Introduction to crop wild relatives and genetic resources for food security
Population growth and global change are the two major challenges for food security. The human population has increased from one to seven billion during the past 200 years and is expected to reach 11 billion by the end of this century. However, agricultural production is decreasing by 2% each decade due to global change. To meet the Sustainable Development Goal targets by 2030 to bring about zero hunger, we need to boost our food grain production by about 70% and for this we need crops with higher yields, nutritional values, and ability to resist diseases and adapt to changing environments.
Domesticated crops have been under human selection pressure for centuries and their gene pool is limited by the domestication bottleneck. The main aim of the use case is to develop a prototype digital twin that enables the search for CWR and traditional cultivars containing novel genetic resources for improvements of domesticated crops. To start with this, current focus is given to improve the nutritional quality of a climate smart crop, grasspea (Lathyrus sativus L.).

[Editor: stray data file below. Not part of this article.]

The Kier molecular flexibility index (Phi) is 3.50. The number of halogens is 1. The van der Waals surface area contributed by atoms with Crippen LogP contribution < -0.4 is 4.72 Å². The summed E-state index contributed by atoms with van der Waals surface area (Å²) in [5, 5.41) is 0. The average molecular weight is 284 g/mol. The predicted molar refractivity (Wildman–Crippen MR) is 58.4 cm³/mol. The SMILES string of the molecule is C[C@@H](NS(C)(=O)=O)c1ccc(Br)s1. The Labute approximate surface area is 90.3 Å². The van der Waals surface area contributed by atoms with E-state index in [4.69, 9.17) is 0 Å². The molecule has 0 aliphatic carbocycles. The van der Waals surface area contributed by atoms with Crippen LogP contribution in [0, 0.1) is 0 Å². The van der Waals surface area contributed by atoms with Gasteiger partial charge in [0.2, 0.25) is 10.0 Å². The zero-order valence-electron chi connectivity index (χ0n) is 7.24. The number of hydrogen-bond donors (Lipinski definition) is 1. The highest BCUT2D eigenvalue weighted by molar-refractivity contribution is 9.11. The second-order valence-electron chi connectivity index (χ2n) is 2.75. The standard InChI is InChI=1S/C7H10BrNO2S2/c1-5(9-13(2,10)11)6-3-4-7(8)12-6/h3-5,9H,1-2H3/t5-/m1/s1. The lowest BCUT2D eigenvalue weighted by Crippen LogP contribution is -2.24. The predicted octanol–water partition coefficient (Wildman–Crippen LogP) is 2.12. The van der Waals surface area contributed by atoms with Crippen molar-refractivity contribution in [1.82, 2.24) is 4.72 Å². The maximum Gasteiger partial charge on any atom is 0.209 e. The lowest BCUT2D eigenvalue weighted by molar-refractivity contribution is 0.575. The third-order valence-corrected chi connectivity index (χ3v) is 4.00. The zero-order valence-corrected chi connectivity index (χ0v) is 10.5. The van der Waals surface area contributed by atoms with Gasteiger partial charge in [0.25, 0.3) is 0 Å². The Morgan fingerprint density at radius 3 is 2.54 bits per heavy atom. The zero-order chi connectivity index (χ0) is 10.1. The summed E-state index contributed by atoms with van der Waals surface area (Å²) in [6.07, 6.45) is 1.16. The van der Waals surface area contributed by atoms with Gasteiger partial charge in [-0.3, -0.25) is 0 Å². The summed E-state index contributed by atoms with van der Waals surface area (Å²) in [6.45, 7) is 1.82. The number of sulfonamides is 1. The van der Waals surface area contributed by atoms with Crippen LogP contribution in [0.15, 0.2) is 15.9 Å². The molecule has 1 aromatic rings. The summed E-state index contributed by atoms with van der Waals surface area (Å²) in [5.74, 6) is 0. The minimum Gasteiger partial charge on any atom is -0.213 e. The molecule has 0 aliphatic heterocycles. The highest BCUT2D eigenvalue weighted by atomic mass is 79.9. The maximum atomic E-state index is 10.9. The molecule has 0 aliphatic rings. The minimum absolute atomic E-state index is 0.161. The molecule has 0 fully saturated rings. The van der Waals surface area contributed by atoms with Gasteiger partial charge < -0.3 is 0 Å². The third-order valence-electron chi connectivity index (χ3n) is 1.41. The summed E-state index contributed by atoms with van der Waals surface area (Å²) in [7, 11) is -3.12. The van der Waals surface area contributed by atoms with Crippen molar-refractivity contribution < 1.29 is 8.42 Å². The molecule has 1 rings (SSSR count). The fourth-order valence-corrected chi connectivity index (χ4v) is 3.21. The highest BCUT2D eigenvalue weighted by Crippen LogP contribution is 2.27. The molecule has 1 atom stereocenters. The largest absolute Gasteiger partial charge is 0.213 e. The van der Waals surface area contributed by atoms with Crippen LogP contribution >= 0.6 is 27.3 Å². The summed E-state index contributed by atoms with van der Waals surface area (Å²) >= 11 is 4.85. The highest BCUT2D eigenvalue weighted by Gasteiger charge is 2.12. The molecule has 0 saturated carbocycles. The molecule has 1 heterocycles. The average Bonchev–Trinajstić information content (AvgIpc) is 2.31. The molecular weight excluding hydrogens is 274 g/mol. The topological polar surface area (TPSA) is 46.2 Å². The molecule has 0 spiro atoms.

Grasspea is a nutrition rich legume known for resisting drought, extreme temperature and poor soil. Through symbiotic association with Rhizobium bacteria, it fixes nitrogen and thus can grow even on degraded lands. It uses residual moisture for growth and is usually cropped after the main cropping seasons. If other crops fail, the same farms can be covered by it and it is usually considered a lifesaver in developing tropical and subtropical countries. Nevertheless, it presents a fascinating paradox, i.e. it contains a neurotoxin that causes permanent paralysis of lower limbs in adults and brain damage in children, if consumed over longer period as a major diet. It is quite widely distributed and it has about 180 wild relatives meaning huge genetic resources for its improvement.
The toxicity of grasspea is affected by different factors such water stress, soil zinc content, salinity and day length or number of light hours per day during the growing season. Toxicity increases with water and zinc deficiency and with number of day light hours and salinity. This means the same genotype may present different levels of toxicity under different environmental conditions, complicating the matter. We hypothesize that
- grasspea landraces and wild relatives growing in dry areas and in zinc deficient and acidic soils are most likely efficient in water, zinc and sodium uptakes, respectively; and
- through improving these efficacies of grasspea, it is possibly to minimize the production of the neurotoxin chemical.
Thus, the main aim of this work is modelling the habitat suitability of grasspea wild relatives and identifying genotypes with adaptation to these environmental factors to present potential alleles to improve grasspea.